10 Times Marvel Was Forced To Change Spider-Man

Wait, Spider-Man is not allowed to drink beer??

Spider-Man One More Day Mary Jane
Marvel Comics

Since his inception, Spider-Man has been the bread and butter of Marvel Comics. Even when the House of Ideas was going through the worst times, Spidey's book sales rarely faltered. Because Marvel know how much of a cash cow Spider-Man is, it's no surprise the writers take extra care to ensure his stories are as sensational as possible. As a result, the creative team routinely spend time planning out story arcs for the webslinger, even if it takes years for them to come to fruition.

However, Marvel has been forced to make massive differences to Spider-Man, often because of fan outrage, a political incident, or by one of the higher-ups vetoing certain plot points. Even if an issue is published, the writers can be forced to reverse story elements in later issues at the order of the powers-that-be. Because of this, many iconic stories would be extremely different, for better or for worse, if they didn't suffered interference. Venom would be dead, Spider-Man would have twins, and the whole Clone Saga would've heavily altered if the company hadn't stuck its nose in.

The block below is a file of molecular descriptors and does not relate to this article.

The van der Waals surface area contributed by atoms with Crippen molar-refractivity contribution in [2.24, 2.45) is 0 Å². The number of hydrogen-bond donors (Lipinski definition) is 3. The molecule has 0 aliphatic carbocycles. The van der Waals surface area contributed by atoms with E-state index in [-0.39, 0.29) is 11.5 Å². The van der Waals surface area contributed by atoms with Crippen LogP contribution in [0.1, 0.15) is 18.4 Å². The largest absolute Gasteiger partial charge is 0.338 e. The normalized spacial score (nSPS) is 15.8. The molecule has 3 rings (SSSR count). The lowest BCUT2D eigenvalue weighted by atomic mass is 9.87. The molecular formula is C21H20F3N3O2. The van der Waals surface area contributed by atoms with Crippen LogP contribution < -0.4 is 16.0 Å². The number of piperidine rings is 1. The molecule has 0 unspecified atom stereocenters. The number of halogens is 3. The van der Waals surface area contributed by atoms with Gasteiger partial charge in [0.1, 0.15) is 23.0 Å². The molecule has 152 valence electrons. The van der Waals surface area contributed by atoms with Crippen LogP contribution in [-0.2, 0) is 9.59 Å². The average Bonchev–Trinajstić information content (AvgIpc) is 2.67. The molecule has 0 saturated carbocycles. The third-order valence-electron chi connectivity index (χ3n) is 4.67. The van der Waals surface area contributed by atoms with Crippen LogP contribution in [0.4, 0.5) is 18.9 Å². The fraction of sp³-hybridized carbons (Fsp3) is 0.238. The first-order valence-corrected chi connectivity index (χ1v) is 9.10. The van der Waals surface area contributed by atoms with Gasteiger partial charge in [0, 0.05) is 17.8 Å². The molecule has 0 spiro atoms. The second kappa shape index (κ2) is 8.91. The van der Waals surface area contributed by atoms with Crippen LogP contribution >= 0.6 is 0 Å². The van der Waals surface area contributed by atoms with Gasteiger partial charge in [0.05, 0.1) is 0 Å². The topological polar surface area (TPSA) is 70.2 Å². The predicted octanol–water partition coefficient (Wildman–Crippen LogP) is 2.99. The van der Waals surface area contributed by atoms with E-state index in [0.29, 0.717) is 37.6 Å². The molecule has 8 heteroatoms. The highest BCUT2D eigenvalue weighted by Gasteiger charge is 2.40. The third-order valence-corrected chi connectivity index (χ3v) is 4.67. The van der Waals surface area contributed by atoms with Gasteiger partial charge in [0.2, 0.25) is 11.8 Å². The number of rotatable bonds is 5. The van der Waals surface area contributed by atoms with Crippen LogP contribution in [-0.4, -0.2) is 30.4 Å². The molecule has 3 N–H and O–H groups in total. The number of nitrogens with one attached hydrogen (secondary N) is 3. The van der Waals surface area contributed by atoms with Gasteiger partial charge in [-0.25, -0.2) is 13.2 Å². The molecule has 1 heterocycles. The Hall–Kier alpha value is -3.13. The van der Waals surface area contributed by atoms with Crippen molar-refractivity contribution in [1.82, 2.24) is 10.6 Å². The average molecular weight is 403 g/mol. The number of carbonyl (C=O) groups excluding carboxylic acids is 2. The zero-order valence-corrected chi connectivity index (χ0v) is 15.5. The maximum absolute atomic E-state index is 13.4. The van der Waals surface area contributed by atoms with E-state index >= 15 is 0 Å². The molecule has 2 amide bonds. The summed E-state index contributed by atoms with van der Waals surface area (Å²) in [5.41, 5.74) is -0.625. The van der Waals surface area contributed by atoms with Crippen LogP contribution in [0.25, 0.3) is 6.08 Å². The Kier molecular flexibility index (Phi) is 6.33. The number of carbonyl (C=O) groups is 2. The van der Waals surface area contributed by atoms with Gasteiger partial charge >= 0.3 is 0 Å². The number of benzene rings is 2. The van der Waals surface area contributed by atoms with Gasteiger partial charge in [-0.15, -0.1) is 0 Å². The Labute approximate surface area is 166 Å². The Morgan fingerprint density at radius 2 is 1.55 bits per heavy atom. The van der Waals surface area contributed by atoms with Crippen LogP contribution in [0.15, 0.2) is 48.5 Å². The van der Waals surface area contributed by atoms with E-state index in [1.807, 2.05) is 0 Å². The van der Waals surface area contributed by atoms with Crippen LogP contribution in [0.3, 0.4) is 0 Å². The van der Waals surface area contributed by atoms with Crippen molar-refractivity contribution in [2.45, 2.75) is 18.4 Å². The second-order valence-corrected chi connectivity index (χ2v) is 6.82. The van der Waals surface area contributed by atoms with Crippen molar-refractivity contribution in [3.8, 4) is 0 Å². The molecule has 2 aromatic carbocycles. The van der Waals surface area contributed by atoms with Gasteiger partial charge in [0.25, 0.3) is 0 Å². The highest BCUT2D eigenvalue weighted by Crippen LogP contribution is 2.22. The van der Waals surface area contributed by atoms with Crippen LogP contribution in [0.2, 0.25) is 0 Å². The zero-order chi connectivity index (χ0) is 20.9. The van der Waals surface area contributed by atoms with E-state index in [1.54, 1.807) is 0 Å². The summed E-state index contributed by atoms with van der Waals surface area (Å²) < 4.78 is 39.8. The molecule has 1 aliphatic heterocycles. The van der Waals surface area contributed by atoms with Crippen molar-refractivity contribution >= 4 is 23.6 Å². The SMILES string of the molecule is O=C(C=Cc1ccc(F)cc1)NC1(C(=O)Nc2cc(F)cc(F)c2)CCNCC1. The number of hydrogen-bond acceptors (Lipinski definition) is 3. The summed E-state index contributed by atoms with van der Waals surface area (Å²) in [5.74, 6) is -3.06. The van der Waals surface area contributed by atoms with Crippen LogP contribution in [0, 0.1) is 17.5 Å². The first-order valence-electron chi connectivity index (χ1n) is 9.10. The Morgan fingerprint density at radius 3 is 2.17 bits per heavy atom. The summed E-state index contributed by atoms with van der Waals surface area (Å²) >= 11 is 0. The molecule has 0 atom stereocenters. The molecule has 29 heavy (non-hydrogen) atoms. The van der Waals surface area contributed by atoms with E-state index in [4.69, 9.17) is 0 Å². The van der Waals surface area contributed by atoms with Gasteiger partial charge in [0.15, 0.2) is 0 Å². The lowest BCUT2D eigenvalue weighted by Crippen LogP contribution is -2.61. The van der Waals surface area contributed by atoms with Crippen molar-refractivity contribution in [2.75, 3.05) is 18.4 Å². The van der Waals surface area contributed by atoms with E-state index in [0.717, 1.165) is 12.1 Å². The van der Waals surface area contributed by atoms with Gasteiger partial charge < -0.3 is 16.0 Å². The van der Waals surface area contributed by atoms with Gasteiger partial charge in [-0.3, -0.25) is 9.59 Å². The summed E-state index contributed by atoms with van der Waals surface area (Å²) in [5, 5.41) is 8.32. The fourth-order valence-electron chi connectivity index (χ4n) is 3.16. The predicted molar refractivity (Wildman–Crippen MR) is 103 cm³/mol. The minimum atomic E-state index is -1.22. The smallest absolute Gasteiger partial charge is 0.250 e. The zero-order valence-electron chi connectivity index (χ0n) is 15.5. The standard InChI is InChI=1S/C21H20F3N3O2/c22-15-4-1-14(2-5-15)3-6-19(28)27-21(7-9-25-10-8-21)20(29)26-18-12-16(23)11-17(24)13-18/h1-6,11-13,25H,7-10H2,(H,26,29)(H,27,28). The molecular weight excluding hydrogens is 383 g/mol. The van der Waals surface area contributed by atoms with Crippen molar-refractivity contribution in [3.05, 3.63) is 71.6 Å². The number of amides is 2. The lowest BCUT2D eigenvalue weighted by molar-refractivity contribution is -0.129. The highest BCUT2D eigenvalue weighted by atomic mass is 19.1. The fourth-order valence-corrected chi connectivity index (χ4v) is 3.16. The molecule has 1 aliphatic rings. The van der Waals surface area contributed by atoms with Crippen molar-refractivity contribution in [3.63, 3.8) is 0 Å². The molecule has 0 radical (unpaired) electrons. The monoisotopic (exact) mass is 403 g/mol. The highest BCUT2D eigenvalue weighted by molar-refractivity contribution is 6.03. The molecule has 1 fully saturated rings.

Here are the ten times where Marvel made major changes revolving around your friendly neighbourhood Spider-Man.

10. The Original Spider-Man Was Totally Different

Spider-Man One More Day Mary Jane
Archie Comics

It's tempting to believe Stan Lee and Steve Ditko devised Spider-Man the way he is known nowadays from the get-go. However, the original character had so little resemblance to the superhero of today, you wouldn't even know it was Spider-Man. Instead of being bitten by a radioactive arachnid, Peter Parker obtained spider-powers by wearing a magical ring.

Stan the Man never explained why this element was changed but Ditko stated it was because the character was too similar to the Archie Comics superhero, The Fly, which debuted in 1959. This series focused on an orphan called Tommy Troy who found a special ring that endowed him with insect-like reflexes.

Because Lee was fully aware of The Fly's existence, he could have been accused of plagiarism if he created a comic that also centred around an orphan who obtained the powers of a tiny invertebrate while wearing a magical ring. It's also worth mentioning the first villain The Fly faced was a web-spinning criminal called Spider Spry.

By the time Spider-Man debuted in Amazing Fantasy #15 three years later, his entire backstory had been rewritten into the wisecracking, web-slinging superhero we all know.

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James Egan has written 80 books including 1000 Facts about Superheroes Vol. 1-3 1000 Facts about Supervillains Vol. 1-3 1000 Facts about The Greatest Films Ever Made Vol. 1-3 1000 Facts about Video Games Vol. 1-3 1000 Facts about TV Shows Vol. 1-3 Twitter - @jameswzegan85